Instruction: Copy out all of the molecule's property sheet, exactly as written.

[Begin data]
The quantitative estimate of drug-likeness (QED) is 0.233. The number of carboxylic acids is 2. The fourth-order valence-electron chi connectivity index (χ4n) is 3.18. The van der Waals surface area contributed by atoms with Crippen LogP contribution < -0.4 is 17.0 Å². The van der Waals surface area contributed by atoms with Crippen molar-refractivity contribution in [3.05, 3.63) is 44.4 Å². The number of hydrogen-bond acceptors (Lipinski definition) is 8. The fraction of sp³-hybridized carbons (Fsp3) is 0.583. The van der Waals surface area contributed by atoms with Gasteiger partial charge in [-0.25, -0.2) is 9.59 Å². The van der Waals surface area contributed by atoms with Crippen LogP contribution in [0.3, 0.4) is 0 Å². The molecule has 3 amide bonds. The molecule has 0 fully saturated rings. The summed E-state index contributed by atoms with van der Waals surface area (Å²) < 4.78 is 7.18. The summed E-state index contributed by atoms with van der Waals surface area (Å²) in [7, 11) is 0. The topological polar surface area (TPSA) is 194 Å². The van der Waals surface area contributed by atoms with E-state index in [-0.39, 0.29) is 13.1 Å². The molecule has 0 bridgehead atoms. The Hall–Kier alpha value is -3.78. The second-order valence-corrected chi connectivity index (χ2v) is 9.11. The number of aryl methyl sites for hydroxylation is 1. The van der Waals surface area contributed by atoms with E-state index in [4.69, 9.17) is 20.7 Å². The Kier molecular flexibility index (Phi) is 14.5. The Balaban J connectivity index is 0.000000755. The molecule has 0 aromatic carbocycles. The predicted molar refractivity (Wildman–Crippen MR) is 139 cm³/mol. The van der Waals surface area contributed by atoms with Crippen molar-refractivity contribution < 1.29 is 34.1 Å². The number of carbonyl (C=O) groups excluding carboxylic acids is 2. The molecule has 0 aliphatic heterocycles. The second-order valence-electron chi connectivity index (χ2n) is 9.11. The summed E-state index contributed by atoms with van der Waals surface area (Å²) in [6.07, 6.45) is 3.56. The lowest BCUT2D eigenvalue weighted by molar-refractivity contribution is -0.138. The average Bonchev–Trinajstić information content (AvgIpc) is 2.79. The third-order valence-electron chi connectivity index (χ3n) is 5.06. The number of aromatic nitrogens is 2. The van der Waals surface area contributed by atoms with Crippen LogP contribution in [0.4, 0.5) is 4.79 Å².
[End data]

The quantitative estimate of drug-likeness (QED) is 0.233. The number of carboxylic acids is 2. The fourth-order valence-electron chi connectivity index (χ4n) is 3.18. The van der Waals surface area contributed by atoms with Crippen LogP contribution < -0.4 is 17.0 Å². The van der Waals surface area contributed by atoms with Crippen molar-refractivity contribution in [3.05, 3.63) is 44.4 Å². The number of hydrogen-bond acceptors (Lipinski definition) is 8. The fraction of sp³-hybridized carbons (Fsp3) is 0.583. The van der Waals surface area contributed by atoms with Gasteiger partial charge in [-0.25, -0.2) is 9.59 Å². The van der Waals surface area contributed by atoms with Crippen LogP contribution in [0.3, 0.4) is 0 Å². The molecule has 3 amide bonds. The molecule has 0 fully saturated rings. The summed E-state index contributed by atoms with van der Waals surface area (Å²) < 4.78 is 7.18. The summed E-state index contributed by atoms with van der Waals surface area (Å²) in [7, 11) is 0. The topological polar surface area (TPSA) is 194 Å². The van der Waals surface area contributed by atoms with E-state index in [-0.39, 0.29) is 13.1 Å². The molecule has 0 bridgehead atoms. The Hall–Kier alpha value is -3.78. The second-order valence-corrected chi connectivity index (χ2v) is 9.11. The number of aryl methyl sites for hydroxylation is 1. The van der Waals surface area contributed by atoms with E-state index in [4.69, 9.17) is 20.7 Å². The Kier molecular flexibility index (Phi) is 14.5. The Balaban J connectivity index is 0.000000755. The molecule has 0 aromatic carbocycles. The predicted molar refractivity (Wildman–Crippen MR) is 139 cm³/mol. The van der Waals surface area contributed by atoms with Crippen molar-refractivity contribution < 1.29 is 34.1 Å². The number of carbonyl (C=O) groups excluding carboxylic acids is 2. The molecule has 0 aliphatic heterocycles. The second-order valence-electron chi connectivity index (χ2n) is 9.11. The summed E-state index contributed by atoms with van der Waals surface area (Å²) in [6.07, 6.45) is 3.56. The lowest BCUT2D eigenvalue weighted by molar-refractivity contribution is -0.138. The average Bonchev–Trinajstić information content (AvgIpc) is 2.79. The third-order valence-electron chi connectivity index (χ3n) is 5.06. The number of aromatic nitrogens is 2. The van der Waals surface area contributed by atoms with Crippen LogP contribution in [0.4, 0.5) is 4.79 Å².